Also, as much as my dream is for folks to abandon their cars and go with a mix of cycling, public transit and (as a last resort) taxis and car rental, one of the advantages of getting drivers on bikes is diversifying experience within the individual person, not just supporting diversity across people who themselves are married to one form of transit or another. I know some drivers who didn’t appreciate the perils of cycling on the street until they tried doing it regularly. That appreciation may make them better drivers, at least with respect to sharing the road. Sharrows may encourage cyclists and motorists to become more skillful at sharing, but I doubt this will do much to expand the population of cyclists on the road.

    (I’m claiming that dedicated bike lanes will have this effect, even though they segregate cyclists from motorists. Sure, you don’t have to learn to negotiate within a lane the way you do with sharrows, but you have ample opportunities to learn about each other at intersections, etc.)

    #1005606

    Graybeak
    Participant

    http://www.dispatch.com/content/stories/local/2014/04/07/city-plans-5-6m-in-bike-related-upgrades.html

    City spending 5.6 million dollars on bike stuff. Including painting 56 sharrows.

    #1020125

    substance
    Participant
    #1041803

    News
    Participant

    Protected Lanes Not Part of New Plan for Bike Lanes Downtown
    September 16, 2014 7:10 am – Brent Warren

    The city revealed plans last month for new bike lanes on four major downtown arteries; Long, Spring, Third and Fourth streets. These plans call for a combination of painted bike lanes, signs and sharrows along the length of each of the streets Downtown. The plans do not call for physically separated lanes – or cycle tracks – something the city had indicated in January that it was studying for Third and Fourth streets.

    READ MORE: https://www.columbusunderground.com/protected-lanes-not-part-of-new-plan-for-bike-lanes-downtown-bw1#comment-131061

    #1041823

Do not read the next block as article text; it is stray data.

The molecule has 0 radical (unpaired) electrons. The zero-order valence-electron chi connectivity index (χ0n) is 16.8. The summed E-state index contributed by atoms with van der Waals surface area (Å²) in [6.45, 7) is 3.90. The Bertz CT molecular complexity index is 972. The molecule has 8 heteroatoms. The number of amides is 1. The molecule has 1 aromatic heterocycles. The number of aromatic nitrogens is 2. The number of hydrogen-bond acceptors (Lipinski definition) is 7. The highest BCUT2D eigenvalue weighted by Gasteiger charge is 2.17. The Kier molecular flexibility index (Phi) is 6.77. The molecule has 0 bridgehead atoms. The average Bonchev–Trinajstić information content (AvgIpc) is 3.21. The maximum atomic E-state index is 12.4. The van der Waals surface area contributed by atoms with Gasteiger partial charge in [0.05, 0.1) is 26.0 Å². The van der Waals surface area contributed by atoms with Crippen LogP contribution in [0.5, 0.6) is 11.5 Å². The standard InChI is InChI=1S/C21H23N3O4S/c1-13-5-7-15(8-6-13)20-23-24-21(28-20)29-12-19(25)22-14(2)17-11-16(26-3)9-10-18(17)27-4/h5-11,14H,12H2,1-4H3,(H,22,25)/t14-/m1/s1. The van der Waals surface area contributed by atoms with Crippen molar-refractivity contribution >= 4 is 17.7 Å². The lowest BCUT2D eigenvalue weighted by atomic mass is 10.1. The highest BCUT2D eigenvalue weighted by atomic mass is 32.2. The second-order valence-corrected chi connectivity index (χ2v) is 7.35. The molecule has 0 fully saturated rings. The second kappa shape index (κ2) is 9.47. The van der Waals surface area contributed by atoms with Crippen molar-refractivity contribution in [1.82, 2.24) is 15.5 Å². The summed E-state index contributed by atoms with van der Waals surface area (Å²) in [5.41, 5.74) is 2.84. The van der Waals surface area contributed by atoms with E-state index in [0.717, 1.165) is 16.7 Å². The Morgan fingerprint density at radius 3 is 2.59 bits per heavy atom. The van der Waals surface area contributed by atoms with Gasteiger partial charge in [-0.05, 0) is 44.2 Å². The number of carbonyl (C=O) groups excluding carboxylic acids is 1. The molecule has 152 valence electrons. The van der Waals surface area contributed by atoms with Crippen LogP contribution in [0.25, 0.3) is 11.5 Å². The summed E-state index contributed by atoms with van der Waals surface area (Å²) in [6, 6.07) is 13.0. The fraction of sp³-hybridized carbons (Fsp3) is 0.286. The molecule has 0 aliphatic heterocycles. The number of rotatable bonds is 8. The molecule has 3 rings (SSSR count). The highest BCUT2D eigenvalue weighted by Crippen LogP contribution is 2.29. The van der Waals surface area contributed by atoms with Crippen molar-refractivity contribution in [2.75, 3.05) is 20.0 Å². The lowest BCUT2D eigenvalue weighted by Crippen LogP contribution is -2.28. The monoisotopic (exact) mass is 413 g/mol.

byJody
    Participant

    Dispatch Reporter Steve Wartenberg is riding the Ohio to Erie Trail, Cincinnati to Cleveland this week.

    Read his experience riding the Ohio to Erie Trail Connector through town. Think our anemic bicycle infrastructure is a disadvantage to Columbus? Would you spend your leisure time riding a bicycle on West Broad Street?

    Yes Steve – I agree, a completed trail AND better biking on West Broad would be transformational.

    … “A few miles west of Columbus … the path ends, and we were on the streets. These roads got busier and busier and then we turned onto W. Broad Street … and it was really busy. Scary busy. Too busy. Especially as you pedal by the on and off ramp for 270.

    We had to ride about 3 miles on W. Broad before turning left onto Westgate, and then we followed some quiet back streets until – finally! – we were back on the path, about 2 miles west of Columbus.

    They’re working on completing the Camp Chase portion of the trail, so future Ohio to Erie riders can avoid all this drama and adrenaline rush and cars whizzing by you. So please: hurry up and get it finished.”

    REAL MORE: http://www.dispatch.com/content/blogs/best-bike-blog/2014/09/day-2-ohio-to-erie-trail.html

    #1046694
    Walker Evans
    Walker Evans
    Keymaster

    So, part of the problem with keeping the lanes wide through this area is that it keeps the speed limits high (35mph) but designed for people to travel comfortably at 40mph.

    Meanwhile in NYC, the standard speed limit is dropping from 30mph to 25mph to help save lives:

    http://www.wnyc.org/story/speed-limit/

    #1046784
    Walker Evans
    Walker Evans
    Keymaster

    I took a ride on the Long Street bike lane yesterday (Sunday) from High Street to I-71 to test it out and see how it feels. Obviously, I didn’t die in the process, so it served its purpose in getting me safely from point A to point B, but I couldn’t help but notice a lot of problems with the bike lane along the way. It seems like the whole thing was done as an afterthought without a lot of consideration for how it would actually work from a safety or functionality standpoint. This applies to drivers too, because I doubt anyone wants to drive next to a bike lane that appears to change form every block, leaving bike riders confused as they change lanes.